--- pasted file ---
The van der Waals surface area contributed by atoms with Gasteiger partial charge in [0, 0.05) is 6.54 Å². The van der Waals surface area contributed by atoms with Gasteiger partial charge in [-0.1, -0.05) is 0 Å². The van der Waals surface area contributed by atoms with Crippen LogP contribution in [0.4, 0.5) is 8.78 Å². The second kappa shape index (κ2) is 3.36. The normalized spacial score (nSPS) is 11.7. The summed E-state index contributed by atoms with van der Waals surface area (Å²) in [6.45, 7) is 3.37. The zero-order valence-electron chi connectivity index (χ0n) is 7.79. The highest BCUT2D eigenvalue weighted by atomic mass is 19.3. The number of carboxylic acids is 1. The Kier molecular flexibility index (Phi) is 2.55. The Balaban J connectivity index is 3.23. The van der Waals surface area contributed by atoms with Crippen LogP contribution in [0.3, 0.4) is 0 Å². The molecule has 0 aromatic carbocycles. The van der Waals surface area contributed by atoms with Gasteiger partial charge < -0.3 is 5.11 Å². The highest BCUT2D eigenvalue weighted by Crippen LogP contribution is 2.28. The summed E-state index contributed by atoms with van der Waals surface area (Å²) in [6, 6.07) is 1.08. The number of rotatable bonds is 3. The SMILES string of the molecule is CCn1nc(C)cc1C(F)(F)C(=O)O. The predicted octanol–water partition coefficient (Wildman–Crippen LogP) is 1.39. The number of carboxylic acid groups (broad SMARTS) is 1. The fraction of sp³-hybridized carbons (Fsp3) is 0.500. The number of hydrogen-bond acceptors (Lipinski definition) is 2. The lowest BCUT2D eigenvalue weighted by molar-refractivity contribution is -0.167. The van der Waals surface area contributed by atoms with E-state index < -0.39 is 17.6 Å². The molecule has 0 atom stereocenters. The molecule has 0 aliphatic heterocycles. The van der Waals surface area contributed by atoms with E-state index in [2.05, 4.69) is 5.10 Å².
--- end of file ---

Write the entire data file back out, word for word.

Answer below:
The van der Waals surface area contributed by atoms with Gasteiger partial charge in [0, 0.05) is 6.54 Å². The van der Waals surface area contributed by atoms with Gasteiger partial charge in [-0.1, -0.05) is 0 Å². The van der Waals surface area contributed by atoms with Crippen LogP contribution in [0.4, 0.5) is 8.78 Å². The second kappa shape index (κ2) is 3.36. The normalized spacial score (nSPS) is 11.7. The summed E-state index contributed by atoms with van der Waals surface area (Å²) in [6.45, 7) is 3.37. The zero-order valence-electron chi connectivity index (χ0n) is 7.79. The highest BCUT2D eigenvalue weighted by atomic mass is 19.3. The number of carboxylic acids is 1. The Kier molecular flexibility index (Phi) is 2.55. The Balaban J connectivity index is 3.23. The van der Waals surface area contributed by atoms with Crippen LogP contribution in [0.3, 0.4) is 0 Å². The molecule has 0 aromatic carbocycles. The van der Waals surface area contributed by atoms with Gasteiger partial charge < -0.3 is 5.11 Å². The highest BCUT2D eigenvalue weighted by Crippen LogP contribution is 2.28. The summed E-state index contributed by atoms with van der Waals surface area (Å²) in [6, 6.07) is 1.08. The number of rotatable bonds is 3. The SMILES string of the molecule is CCn1nc(C)cc1C(F)(F)C(=O)O. The predicted octanol–water partition coefficient (Wildman–Crippen LogP) is 1.39. The number of carboxylic acid groups (broad SMARTS) is 1. The fraction of sp³-hybridized carbons (Fsp3) is 0.500. The number of hydrogen-bond acceptors (Lipinski definition) is 2. The lowest BCUT2D eigenvalue weighted by molar-refractivity contribution is -0.167. The van der Waals surface area contributed by atoms with E-state index < -0.39 is 17.6 Å². The molecule has 0 atom stereocenters. The molecule has 0 aliphatic heterocycles. The van der Waals surface area contributed by atoms with E-state index in [2.05, 4.69) is 5.10 Å².